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See also: schilling and skilding


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1955 British shilling coin


Etymology 1[edit]

Old English scilling, Proto-Germanic *skillingaz


shilling (plural shillings)

  1. A coin formerly used in the United Kingdom, Ireland, Malta, Australia, New Zealand and many other Commonwealth countries.
    The shilling was worth twelve old pence, or one twentieth of a pound sterling.
  2. The currency of Kenya, Somalia, Tanzania and Uganda.
  3. (US, historical) A currency in the United States, differing in value between states.
  4. (US, historical, New York and some other states) The Spanish real, formerly having the value of one eighth of a dollar.
Usage notes[edit]

In East Africa, the names of the currencies usually use the proper noun for the country, not its adjectival form: "Kenya shilling", "Tanzania shilling", etc. Amounts are written with a solidus, probably from the UK usage: "2/50" is 2 shillings, 50 cents (not pence); 30 shillings only is written "30/=".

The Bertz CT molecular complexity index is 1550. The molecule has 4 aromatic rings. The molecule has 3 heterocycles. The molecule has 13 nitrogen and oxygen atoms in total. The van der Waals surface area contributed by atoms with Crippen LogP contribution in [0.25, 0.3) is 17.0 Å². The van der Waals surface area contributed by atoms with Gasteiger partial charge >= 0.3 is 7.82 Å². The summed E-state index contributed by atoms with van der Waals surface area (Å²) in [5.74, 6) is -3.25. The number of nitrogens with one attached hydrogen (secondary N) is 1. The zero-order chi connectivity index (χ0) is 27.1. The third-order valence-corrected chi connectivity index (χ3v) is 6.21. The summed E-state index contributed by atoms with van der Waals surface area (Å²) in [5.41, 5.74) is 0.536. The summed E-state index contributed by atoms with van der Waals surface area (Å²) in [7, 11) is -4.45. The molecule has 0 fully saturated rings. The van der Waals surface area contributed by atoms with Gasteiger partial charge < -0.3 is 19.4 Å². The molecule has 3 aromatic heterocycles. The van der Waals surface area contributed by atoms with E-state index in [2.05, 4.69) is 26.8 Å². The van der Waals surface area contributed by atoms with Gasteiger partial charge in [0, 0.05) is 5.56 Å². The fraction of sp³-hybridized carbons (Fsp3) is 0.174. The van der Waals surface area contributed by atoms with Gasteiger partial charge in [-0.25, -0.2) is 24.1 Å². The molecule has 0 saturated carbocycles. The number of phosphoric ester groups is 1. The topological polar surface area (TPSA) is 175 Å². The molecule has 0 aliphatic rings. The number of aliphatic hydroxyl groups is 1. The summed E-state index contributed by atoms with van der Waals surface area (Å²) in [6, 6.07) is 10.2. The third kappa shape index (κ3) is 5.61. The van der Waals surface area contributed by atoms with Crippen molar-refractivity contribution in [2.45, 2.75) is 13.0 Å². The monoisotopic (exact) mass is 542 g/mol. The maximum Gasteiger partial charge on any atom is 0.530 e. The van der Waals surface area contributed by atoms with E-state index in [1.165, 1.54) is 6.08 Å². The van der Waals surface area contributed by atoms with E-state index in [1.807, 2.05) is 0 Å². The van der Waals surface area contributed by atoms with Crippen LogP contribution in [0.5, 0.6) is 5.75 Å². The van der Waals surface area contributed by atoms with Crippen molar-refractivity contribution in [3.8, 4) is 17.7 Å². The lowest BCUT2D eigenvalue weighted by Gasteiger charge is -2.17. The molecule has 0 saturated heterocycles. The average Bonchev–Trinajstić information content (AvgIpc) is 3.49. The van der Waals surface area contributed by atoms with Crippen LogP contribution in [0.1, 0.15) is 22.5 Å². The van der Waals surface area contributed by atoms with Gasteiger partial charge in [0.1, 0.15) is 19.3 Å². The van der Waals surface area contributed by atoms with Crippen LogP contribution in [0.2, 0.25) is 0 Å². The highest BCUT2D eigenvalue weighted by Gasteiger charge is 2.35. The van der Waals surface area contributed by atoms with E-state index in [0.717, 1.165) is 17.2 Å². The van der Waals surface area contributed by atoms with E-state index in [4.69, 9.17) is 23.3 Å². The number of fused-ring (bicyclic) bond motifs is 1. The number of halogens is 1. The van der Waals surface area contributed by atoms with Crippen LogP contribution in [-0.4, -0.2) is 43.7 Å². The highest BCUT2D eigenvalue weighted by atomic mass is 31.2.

• (Britain, Ireland, Australia, East Africa): bob, hog
  • (Australia): deener
The translations below need to be checked and inserted above into the appropriate translation tables, removing any numbers. Numbers do not necessarily match those in definitions. See instructions at Help:How to check translations.
See also[edit]
Derived terms[edit]

External links[edit]

Etymology 2[edit]

From shill.



  1. Present participle of shill.